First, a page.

Thursday, January 19, 2017

So Hard to Say Goodbye

Dear President and Mrs. Obama,

I have been putting off writing this note for weeks--I actually had selected the right card and knew most of what I wanted to say in gratitude for these past eight years. But then I never got around to writing anything, debated whether that one small 3x5 or 4x6 card would be insufficient to contain all of what I wanted to say, and then I look up and today is January the 19th.

I am currently staring at a blank screen with the same look one has when looking down on a blank piece of paper--with the anticipation of everything I want to say, along with everything I think I want to say, but without the precise words to say anything. I want this statement to be eloquent, beautiful and moving, but most importantly genuine and real. I want you and your family to KNOW what you have meant. Perhaps my inability to articulate my feelings comes from there being too much to say...

I am a perfectionist, and it has dawned on me that I have spent an entire paragraph trying not to be too effusive or stumble over myself and get repetitive and awkward. I am just so full of emotion right now. So here goes: (Deep breath)...first of all, thank you for making it to the end.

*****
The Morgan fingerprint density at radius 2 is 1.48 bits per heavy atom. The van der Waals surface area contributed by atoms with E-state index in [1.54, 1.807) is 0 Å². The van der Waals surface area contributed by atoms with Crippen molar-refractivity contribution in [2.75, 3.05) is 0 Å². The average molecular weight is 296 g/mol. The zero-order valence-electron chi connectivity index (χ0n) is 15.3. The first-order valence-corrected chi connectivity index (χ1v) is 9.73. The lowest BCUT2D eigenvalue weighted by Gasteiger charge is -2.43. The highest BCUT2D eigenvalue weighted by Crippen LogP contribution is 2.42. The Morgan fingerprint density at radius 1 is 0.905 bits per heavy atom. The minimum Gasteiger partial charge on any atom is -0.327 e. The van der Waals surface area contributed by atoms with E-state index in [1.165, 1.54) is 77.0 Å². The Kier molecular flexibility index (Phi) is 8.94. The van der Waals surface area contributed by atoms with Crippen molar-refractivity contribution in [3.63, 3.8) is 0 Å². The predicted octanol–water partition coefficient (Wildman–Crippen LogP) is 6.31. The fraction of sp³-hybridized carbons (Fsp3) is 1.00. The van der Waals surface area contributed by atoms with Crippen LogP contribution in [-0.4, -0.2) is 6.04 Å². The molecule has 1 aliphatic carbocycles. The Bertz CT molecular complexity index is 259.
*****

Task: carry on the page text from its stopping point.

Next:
A lot of folks were afraid that you would not live to see this day because they assumed that your real enemies preferred to see you dead, rather than see you fail. Many of those old folks lived through the 60s so they assumed the worst, but thankfully those are the same old folks who came up through conditions that were so unimaginable to our generation, so those are those praying-all-through-the-day-and-night old folks. They prayed as hard for your survival as they pray for their wayward grandchildren.

Second, thank you for finishing your tenure with no major scandals. Unfortunately high-profile black elected officials tend to leave office in disgrace. With twelve hours left, I think it is safe to assume that your escort from the premises tomorrow afternoon will look nothing like a perp walk.